Being a mom is joyful and sometimes challenging. Whether you are pregnant, breastfeeding, planning to foster or adopt, or trying to conceive, other people comment on your decisions about parenting. Moms have to make accommodations for everything — doctor visits for you and your child, finding a place to pump, dealing with sickness, home visits for adoptive moms, and family leave after your child is born.
While there has been much debate in the U.S., and even in Ohio, about women’s rights, what is really getting done?
In 2017, I wrote a story about House Bill 13, introduced by former State Rep. Anne Gonzales (R-Westerville), which would permit a mother who is breastfeeding her baby to be excused from jury service. Gonzales proposed the bill after a constituent told her about an experience while serving on a jury while breastfeeding.
This was the second time she introduced a bill related to this topic. As of 2019, neither bill has received any votes.
Currently, 17 states and Puerto Rico exempt breastfeeding mothers from jury duty or allow jury service to be postponed, according to the National Conference of State Legislators.
That’s not the only bill concerning women’s rights that is being ignored. In 2016 (Senate Bill 301) and 2019 (Senate Bill 94), two bills hoped to make reasonable accommodations for women who are pregnant and breastfeeding. Both bills, as of 2019, have no votes or continuing efforts in committee hearings.
State Senator Tina Maharath (D-Columbus), who introduced Senate Bill 94, says mothers are adding economic value to this state and this would be one small step.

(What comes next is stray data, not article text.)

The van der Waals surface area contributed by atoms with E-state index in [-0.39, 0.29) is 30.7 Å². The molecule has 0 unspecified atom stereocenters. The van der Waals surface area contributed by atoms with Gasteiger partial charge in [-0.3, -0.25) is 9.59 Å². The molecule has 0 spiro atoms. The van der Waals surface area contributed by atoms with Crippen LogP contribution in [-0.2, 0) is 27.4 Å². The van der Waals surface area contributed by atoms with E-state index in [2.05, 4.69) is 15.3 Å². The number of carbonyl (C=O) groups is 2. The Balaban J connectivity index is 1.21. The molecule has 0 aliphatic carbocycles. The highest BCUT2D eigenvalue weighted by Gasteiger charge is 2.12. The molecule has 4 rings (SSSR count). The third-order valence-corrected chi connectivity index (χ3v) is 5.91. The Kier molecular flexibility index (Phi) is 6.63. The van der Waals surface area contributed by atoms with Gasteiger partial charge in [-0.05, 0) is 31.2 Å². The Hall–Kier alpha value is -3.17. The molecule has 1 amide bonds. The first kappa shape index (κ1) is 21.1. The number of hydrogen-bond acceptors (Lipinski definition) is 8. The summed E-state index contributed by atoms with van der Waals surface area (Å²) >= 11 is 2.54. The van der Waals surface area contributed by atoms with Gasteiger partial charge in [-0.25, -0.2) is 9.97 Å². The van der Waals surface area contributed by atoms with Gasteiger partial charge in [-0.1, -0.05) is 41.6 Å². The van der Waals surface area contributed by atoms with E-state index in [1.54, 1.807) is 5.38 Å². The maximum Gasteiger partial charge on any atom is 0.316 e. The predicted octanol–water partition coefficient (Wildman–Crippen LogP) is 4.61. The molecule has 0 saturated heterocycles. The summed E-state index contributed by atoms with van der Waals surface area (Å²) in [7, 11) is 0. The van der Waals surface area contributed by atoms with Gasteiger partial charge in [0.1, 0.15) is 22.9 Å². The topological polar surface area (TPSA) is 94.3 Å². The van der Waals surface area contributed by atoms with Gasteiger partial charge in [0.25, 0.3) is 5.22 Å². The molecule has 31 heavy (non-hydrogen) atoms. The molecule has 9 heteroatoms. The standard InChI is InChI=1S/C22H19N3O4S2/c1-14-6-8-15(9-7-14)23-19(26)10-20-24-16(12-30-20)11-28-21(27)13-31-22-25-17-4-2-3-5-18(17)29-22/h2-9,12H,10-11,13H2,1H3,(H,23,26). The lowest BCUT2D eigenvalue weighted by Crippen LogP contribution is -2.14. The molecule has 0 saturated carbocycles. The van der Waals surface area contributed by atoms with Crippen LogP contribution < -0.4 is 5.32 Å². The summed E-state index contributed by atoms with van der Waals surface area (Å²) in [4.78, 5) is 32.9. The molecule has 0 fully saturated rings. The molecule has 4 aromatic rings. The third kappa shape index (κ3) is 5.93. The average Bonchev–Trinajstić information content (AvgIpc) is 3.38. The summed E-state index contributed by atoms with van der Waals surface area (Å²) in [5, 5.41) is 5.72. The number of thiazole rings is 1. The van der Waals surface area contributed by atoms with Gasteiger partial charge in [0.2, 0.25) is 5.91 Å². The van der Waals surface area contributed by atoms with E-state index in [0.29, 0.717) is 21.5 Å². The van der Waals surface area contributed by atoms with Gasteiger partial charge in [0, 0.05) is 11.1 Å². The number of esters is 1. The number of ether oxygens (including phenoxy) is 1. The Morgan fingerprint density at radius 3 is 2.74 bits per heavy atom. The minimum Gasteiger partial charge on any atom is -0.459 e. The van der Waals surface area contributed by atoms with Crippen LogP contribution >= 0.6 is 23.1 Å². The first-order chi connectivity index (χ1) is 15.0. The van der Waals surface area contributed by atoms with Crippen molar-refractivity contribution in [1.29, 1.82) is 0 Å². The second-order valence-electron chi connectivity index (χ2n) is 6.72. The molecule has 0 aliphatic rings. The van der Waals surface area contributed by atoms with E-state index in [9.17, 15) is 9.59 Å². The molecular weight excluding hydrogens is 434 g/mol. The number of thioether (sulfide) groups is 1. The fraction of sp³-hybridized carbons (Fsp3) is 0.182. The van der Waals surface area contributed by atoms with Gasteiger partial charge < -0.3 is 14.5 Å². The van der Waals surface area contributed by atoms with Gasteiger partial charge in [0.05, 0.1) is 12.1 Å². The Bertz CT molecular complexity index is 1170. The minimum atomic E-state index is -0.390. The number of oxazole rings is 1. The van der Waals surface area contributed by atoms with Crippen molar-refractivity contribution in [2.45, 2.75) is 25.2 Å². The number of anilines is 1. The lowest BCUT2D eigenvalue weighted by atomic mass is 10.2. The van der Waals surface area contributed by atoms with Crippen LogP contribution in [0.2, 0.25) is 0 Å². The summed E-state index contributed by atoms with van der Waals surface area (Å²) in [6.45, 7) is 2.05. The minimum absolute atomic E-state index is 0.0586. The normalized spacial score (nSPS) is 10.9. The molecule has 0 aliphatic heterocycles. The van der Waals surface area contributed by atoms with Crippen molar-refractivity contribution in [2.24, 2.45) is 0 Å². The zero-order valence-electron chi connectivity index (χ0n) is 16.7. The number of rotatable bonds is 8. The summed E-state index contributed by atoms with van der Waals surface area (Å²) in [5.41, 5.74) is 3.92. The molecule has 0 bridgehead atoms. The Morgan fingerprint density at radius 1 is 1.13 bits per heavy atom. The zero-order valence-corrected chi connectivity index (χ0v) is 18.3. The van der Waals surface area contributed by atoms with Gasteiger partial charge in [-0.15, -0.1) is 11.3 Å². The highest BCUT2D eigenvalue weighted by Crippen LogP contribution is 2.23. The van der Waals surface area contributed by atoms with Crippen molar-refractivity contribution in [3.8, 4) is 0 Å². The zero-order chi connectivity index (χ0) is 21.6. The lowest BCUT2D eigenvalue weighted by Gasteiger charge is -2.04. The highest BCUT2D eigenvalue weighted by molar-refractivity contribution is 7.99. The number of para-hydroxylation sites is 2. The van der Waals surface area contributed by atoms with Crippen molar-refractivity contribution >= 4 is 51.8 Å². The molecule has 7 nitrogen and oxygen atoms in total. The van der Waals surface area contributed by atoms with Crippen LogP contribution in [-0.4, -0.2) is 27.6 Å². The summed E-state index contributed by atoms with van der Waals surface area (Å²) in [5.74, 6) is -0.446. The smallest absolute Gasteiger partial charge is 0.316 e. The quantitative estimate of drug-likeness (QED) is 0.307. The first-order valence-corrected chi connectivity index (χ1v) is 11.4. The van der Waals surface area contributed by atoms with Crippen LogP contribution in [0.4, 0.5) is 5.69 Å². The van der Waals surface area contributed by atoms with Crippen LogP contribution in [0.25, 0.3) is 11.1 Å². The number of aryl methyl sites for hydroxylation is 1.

She adds that, for moms who are pregnant and breastfeeding, the reasonable accommodations being proposed help them to be productive, well-balanced and feel like a valued citizen at work.
The reasonable accommodations in Senate Bill 94 mean “a request for change or modification in work duties.” It also includes breastfeeding needs and ensuring the pregnant employee is not discriminated against for taking or not taking leave and refused opportunities.
However, Maharath says while some local labor unions support the policy, bill advocacy is needed.
Two additional state legislature bills, one of which Maharath is sponsoring in the senate, propose changes to family medical leave insurance benefits to further help caregivers and new parents.
This month, when we celebrate all types of moms, I have to wonder when we will start to care. In simple terms, it’s not only women’s rights — it’s also time for moms’ rights.
To finally be heard and get reasonable accommodations.
And, as usual, it’s mom’s job to get it done.
This monthly column ” Editor’s Note” appeared in the May 2019 issue of Northeast Ohio Parent magazine